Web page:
On Generational Thinking

Three weeks to the day my wife and I welcomed our daughter to the world and ascended to parenthood.

When I first laid eyes on her, instantly recognizing my own features in her minutes-old face, I had one feeling course through my veins: a deep, uplifting, and eternal sense of responsibility. A lifelong commitment made automatically without the utterance of a word.

And it was then I understood what so many other parents, in their own way, had tried to communicate to me about parenthood: it’s a higher calling and you’ll understand what that means once you’re in it. In my unspoken promise to her I realized purpose.

I didn’t worry much about the unknowns while she was in the womb since there’s little, if anything, I could do about those. Instead I turned my attention to things I could control: preparing our home, our routines, our finances, and so on. But one nagging thought that straddled the can / can’t control divide tugged at my conscience: “what sort of world will your daughter inherit and how will you prepare her for it?”

Higher Callings: Answering Unanswerable Questions

The most powerful questions in our lives share two traits:

  1. They are unanswerable and
  2. They are genuinely aspirational.

These questions are powerful because they create purpose and fulfillment within the individual who attempts the impossible: the realization of an answer.

I have several of these questions that I try to pursue every day, but at the dawn of my parenthood my priorities changed. “What sort of world will your daughter inherit and how will you prepare her for it?”


My other questions:

While of deep personal importance to me and something I still work towards every day they are now supporting cast members. “How do I become a great dad?” is the star. Not long ago I considered a shift like this to be theoretically impossible, given how much I’ve sacrificed for and given myself to these other causes. What little I must know.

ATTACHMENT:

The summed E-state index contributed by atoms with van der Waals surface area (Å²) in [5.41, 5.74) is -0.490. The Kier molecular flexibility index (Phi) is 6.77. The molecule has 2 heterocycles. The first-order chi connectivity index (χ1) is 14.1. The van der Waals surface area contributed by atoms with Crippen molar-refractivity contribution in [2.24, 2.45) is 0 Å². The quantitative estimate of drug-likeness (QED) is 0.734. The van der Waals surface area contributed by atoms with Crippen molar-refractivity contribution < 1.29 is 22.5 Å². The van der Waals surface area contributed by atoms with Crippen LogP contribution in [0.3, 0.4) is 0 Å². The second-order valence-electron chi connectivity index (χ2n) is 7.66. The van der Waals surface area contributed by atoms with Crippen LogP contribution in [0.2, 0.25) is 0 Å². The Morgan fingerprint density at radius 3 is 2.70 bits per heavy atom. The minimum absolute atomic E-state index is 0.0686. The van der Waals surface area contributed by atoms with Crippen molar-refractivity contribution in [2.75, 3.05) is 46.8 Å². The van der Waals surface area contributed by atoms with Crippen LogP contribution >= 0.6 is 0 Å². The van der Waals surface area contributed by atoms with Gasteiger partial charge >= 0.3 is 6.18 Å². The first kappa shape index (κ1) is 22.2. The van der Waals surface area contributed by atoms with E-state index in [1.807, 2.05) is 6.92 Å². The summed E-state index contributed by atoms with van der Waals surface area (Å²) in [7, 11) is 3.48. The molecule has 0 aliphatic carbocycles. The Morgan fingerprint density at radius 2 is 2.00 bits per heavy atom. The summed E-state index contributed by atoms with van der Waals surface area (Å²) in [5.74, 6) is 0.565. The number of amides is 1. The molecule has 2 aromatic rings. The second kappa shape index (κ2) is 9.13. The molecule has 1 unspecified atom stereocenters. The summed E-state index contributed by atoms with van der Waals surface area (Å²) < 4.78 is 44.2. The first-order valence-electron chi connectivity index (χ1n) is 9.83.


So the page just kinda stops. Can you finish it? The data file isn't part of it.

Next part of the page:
What I know now is what every surviving thousands-year-old theology or institution practices: through making commitments to the pursuit of higher callings do you realize your purpose. Becoming a parent is my Rubicon. If there’s a greater purpose than trying to make a world I’d want my children to inherit, I can’t imagine it.

What the Future Holds in Store

It has been tough to be optimistic in recent times. A believer in hard work paying off, in getting back up when you’ve been knocked down, that things are never as catastrophic as they seem, and almost always an optimist - even I’ve been hard pressed to find the silver linings at times, lately.

Being a new father has brought great clarity on this front: despair is not an option; hope is not a strategy; and the only type of leadership that my children need is by our own example.

I don’t need to be a world leader, famous, or wealthy. I just need, one day, for one of my own children or grandchildren to say in a eulogy: “My father was a personal hero of mine - a man I admired and looked up to throughout my life” - and for that to be true.

“How do I build a better world for my children?” is the ultimate unanswerable question; for my children’s sake I am resolved to answer it thus: “everyday.”

Discussion, links, and tweets

I'm the CTO and founder of Petabridge, where I'm making distributed programming for .NET developers easy by working on Akka.NET, Phobos, and more..